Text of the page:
The output screen of optimized net cash flow profile for scenario II is shown in (Appendix Figure B3). It can be seen from the results in (Appendix FigureB3) that all values of cumulative negative cash fall below the specified credit limit which inserted by the user.


9.4.3. Scenario III: (Set a Specified Profit Limit)

In this scenario a GA technique is used to search for a solution for the problem of devising schedules that correspond to the specified profit which inserted in the input screen shown in the Figure 14 without any constraint on the negative cash flow. The profit of the project should not be less than this profit limit.

Figure 14. Input screen of coded genetic algorithm procedure and specified Profit
Figure 15 . Optimized project schedule for scenario III (output data)

Figure 15 shows the optimized schedule of the project with activities new start dates resulted from optimization engine using GA for scenario(III). The user defined constraints in this scenario are as follows:

Where: RSLPAO: residue in the last period after optimization (Profit), PL: profit limit entered by user in Figure 14.

The output screen of optimized net cash flow profile for scenario III is shown in(Appendix Figure B4).

Table 3 shows the start time of each activity in each optimization scenario. The first scenario is to minimize negative cash flow and keep or maximize the profit, the results shows that negative cash flow minimized from 30508.28 to 25628.76 and the profit maximized from 2797.837 to 2910.475 and the optimized schedule of the project shown in Table 3 shows that activity A, C, D, E, H, I and J start times have changed to reach the optimum schedule with the minimum negative cash flow and optimum profit.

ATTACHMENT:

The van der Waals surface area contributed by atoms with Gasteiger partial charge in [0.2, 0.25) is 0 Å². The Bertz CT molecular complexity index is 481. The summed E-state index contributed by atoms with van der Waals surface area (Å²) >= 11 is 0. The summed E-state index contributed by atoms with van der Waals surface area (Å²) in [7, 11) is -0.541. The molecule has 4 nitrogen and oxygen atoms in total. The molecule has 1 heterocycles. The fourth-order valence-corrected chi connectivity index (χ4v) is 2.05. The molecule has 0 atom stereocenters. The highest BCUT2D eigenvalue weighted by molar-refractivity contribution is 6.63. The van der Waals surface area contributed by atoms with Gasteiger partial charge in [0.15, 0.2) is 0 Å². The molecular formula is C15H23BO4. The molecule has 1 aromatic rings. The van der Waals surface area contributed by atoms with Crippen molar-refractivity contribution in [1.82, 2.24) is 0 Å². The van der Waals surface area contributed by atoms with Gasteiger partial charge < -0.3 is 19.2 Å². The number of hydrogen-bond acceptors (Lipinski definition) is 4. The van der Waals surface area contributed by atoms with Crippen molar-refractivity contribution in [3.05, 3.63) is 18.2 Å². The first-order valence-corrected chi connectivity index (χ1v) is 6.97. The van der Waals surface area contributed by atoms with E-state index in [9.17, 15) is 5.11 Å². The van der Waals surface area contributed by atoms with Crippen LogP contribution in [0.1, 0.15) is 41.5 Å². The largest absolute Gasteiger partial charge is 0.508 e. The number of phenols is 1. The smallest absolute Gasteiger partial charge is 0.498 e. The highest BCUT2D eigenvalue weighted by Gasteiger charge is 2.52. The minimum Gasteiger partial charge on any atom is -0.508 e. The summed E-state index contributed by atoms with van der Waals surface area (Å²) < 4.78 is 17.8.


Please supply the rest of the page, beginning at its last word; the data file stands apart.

Table 3. Compression between initial schedule and optimized schedule for the three scenarios

The second scenario is to reach a specific negative cash with optimum profit in this scenario negative cash flow constraint was not to exceed 27000 and the results shows that maximum negative cash minimized from 2797.837 to 26433.74 to satisfy this constraint and the profit increased to 2869.955, activity F, H and I start times have changed to reach the required negative cash flow.

The last scenario is to reach a specific profit with the optimum negative cash flow this scenario the constraint was on the profit to not be less than 30000 the results shows that the profit increase from 2797.837 to 3001.064 and activities A, C, D, E, H, I and J start times have changed to reach the optimum schedule with the required profit.

10. Conclusion